Why is a fat, grieving superhero funny? | The Daily Star
12:00 AM, May 10, 2019 / LAST MODIFIED: 02:27 PM, May 10, 2019


Why is a fat, grieving superhero funny?

This article contains spoilers about the movie- Avengers: Endgame

As far as grand finales go, Avengers: Endgame—the curtain call on this batch of the Marvel cinematic saga—gets a lot of things right. There are the greatest hits flashbacks for one, courtesy of the time travel-driven plot, which lets a nostalgic audience revisit pivotal moments from the past Avengers movies. There are moments of sheer exhilaration—Captain America finally picking up Thor’s hammer and Captain Marvel not even flinching at a headbutt from the mighty Thanos. And there’s the controlled pacing of the screenplay—a dialogue-driven, subdued first half serving as a build up to the final battle (or aftermath to the previous one from Infinity War, whichever way you look at it), coupled with impeccably timed action—the way nearly all of the cinematic universe drops in and assembles for war in a Battle of Hogwarts fashion, for instance. The plot ties up loose threads from past movies (we finally know why Dr. Strange handed over the Time Stone to Thanos in Infinity War, and watch as Captain America finally keeps his promise to go dancing with his lost love Peggy Carter), yet it’s simple enough that we can make sense of it amidst all the theatrics. You have all of that—humour, adventure, surprises both exciting and heartbreaking—and then you have a grieving Thor in a fat suit, with a bulging beer belly, a clear target of the audience and his friends’ ridicule.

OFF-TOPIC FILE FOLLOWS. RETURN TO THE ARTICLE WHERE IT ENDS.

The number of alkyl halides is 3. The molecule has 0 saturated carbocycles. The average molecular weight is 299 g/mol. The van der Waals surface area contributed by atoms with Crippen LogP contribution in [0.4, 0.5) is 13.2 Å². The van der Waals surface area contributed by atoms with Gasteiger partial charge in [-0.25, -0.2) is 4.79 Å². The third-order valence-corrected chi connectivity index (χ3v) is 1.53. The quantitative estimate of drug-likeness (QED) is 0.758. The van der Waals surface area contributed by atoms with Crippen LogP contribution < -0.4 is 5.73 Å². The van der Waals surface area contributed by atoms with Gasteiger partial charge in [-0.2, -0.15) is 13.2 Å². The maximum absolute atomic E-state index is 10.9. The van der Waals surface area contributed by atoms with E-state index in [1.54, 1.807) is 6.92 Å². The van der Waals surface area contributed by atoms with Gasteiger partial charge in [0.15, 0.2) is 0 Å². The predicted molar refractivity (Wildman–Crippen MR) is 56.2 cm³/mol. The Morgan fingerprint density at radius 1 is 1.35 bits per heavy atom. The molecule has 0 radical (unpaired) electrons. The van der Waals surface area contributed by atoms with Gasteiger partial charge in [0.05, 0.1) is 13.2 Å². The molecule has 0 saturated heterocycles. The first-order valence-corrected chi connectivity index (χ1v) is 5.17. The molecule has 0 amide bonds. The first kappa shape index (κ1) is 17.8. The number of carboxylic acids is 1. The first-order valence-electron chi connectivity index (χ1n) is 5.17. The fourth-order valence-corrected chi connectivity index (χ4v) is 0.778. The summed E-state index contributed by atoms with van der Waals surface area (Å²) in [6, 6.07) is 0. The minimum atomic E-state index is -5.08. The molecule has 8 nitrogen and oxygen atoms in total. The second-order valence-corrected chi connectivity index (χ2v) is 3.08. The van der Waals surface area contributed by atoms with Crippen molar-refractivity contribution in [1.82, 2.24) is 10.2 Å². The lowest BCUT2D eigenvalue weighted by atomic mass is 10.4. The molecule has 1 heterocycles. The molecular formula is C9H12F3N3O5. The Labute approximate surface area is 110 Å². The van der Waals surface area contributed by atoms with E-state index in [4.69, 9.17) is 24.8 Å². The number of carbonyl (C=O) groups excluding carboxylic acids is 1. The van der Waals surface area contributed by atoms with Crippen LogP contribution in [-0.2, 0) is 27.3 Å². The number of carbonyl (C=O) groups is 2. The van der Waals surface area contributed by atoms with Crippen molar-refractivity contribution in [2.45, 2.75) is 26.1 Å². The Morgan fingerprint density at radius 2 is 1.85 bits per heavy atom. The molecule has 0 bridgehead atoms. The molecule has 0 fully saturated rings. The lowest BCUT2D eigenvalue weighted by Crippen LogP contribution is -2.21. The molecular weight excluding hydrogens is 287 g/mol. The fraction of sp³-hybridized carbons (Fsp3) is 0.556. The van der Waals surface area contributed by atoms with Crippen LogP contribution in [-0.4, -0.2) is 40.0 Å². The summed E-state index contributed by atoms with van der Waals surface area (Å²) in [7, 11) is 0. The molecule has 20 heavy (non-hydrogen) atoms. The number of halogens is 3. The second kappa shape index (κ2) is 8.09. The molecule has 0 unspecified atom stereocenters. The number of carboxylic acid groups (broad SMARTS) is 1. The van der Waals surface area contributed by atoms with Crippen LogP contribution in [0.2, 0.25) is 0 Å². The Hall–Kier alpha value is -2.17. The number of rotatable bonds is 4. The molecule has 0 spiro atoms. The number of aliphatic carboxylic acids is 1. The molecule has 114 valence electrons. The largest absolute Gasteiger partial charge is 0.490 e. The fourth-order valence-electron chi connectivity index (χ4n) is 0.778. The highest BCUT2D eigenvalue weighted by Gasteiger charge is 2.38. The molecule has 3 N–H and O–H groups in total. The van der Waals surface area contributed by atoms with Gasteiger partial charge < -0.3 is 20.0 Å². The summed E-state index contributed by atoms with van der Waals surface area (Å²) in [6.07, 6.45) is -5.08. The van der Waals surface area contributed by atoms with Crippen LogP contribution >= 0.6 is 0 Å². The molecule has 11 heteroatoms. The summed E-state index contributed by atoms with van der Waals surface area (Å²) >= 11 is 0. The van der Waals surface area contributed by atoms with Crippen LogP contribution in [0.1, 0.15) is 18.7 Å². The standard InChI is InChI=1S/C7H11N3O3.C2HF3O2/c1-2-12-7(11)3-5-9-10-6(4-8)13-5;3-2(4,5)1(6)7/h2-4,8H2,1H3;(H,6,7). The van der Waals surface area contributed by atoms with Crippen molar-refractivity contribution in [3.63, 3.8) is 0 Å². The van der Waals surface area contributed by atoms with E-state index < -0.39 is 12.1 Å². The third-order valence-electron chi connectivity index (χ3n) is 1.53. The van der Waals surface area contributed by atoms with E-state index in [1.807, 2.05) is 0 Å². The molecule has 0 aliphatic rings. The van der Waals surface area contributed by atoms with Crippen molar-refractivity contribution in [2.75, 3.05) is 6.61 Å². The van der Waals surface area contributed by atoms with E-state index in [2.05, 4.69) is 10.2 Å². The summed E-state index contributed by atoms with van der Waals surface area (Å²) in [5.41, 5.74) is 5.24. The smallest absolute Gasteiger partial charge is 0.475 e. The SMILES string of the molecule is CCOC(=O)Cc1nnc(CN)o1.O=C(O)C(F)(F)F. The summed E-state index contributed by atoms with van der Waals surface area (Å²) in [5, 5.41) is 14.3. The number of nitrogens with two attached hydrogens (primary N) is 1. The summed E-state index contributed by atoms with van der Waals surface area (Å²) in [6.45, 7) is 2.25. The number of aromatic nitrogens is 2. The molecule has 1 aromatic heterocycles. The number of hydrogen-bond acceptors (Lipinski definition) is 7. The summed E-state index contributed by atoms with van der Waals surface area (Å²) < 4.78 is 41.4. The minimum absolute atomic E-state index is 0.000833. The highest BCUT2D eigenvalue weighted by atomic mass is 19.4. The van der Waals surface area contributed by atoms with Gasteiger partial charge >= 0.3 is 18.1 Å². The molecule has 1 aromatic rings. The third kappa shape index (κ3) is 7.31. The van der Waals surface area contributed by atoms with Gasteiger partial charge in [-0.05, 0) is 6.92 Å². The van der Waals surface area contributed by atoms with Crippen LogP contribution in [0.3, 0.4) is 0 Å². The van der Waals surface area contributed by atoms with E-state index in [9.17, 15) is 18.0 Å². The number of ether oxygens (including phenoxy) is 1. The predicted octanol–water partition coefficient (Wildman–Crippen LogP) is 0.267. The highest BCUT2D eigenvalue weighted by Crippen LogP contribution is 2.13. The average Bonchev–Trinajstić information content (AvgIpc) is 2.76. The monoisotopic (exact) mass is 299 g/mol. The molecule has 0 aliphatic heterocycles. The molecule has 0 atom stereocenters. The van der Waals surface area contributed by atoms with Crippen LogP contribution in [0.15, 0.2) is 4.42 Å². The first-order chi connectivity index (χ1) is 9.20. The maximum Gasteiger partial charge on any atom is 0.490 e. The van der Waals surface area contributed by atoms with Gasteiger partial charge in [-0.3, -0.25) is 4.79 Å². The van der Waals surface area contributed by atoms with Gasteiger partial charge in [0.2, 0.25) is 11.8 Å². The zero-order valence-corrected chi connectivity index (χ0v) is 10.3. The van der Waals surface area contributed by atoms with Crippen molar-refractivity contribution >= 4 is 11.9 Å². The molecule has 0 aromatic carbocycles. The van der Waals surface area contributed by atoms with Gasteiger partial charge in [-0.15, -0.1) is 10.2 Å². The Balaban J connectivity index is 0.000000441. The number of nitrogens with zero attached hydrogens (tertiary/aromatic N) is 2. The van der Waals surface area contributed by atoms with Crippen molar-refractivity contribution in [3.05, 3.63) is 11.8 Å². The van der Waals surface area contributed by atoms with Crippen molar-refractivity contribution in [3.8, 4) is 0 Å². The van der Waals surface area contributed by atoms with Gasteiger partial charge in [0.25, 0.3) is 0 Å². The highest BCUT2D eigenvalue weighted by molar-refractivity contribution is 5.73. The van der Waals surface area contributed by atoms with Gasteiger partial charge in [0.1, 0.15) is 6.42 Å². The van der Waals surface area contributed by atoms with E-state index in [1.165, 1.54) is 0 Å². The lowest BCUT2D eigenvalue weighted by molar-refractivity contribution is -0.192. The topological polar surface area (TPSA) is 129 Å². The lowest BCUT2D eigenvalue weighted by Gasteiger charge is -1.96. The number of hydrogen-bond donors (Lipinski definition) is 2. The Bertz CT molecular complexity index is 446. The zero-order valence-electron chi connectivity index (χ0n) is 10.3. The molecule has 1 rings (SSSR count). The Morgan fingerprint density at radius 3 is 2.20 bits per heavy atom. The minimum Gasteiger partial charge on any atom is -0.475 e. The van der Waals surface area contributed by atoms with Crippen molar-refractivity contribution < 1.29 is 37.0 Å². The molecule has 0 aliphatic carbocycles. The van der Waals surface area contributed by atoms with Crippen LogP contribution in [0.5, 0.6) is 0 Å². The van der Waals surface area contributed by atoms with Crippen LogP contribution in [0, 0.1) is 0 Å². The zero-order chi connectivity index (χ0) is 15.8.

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The issue isn’t that Thor is fat. If anything, it was refreshing to watch an action-packed superhero movie address the aftermath of trauma, and to witness these heroes wading through their grief in real, unglamorous ways. Having lost their friends and families to Thanos’ genocide, the Avengers’ pain appears in ways beyond typical superhero rage.

Bruce Banner finds the opposite of rage as he learns to coexist with his green friend in the same body. You see the hulking green figure, but the angry scowl and tension in the muscles are absent. He’s powerful but visibly more at peace, and so he looks more like both Bruce and the Hulk. Tony Stark (Iron Man), stranded in space for over 20 days and drowning in guilt over losing young Peter (Spiderman), arrives at the stage skin sagging, pale and thin as bones. His resentment, his absolute unwillingness to rejoin the Avenger life feels as real as Natasha (Black Widow)’s inability to let the fight go. Her face, too, is marked by misery lines; her blond hair is showing roots, almost unkempt.

Even Thanos feels and wears loss. We first see him in Endgame in a dirt-smudged garb, half of him burned from the impact of the infinity stones. He barely puts up a fight when Thor chops his head off, having fulfilled his cosmic duty. Later towards the end, just before he withers away, Thanos sits down in silence, just like he had after wiping out half the human population in Infinity War. He was victorious then, but now he takes a moment to mourn the destruction of his entire army, an entire alien race.

The movie thus does a remarkable job of highlighting both the physical transformations caused by grief, and the ability of loss to touch even the mightiest. The scope for empathy is right there; whether we reflect on it, whether we choose to feel it not just for heroes but also the less righteous and familiar, is up to us.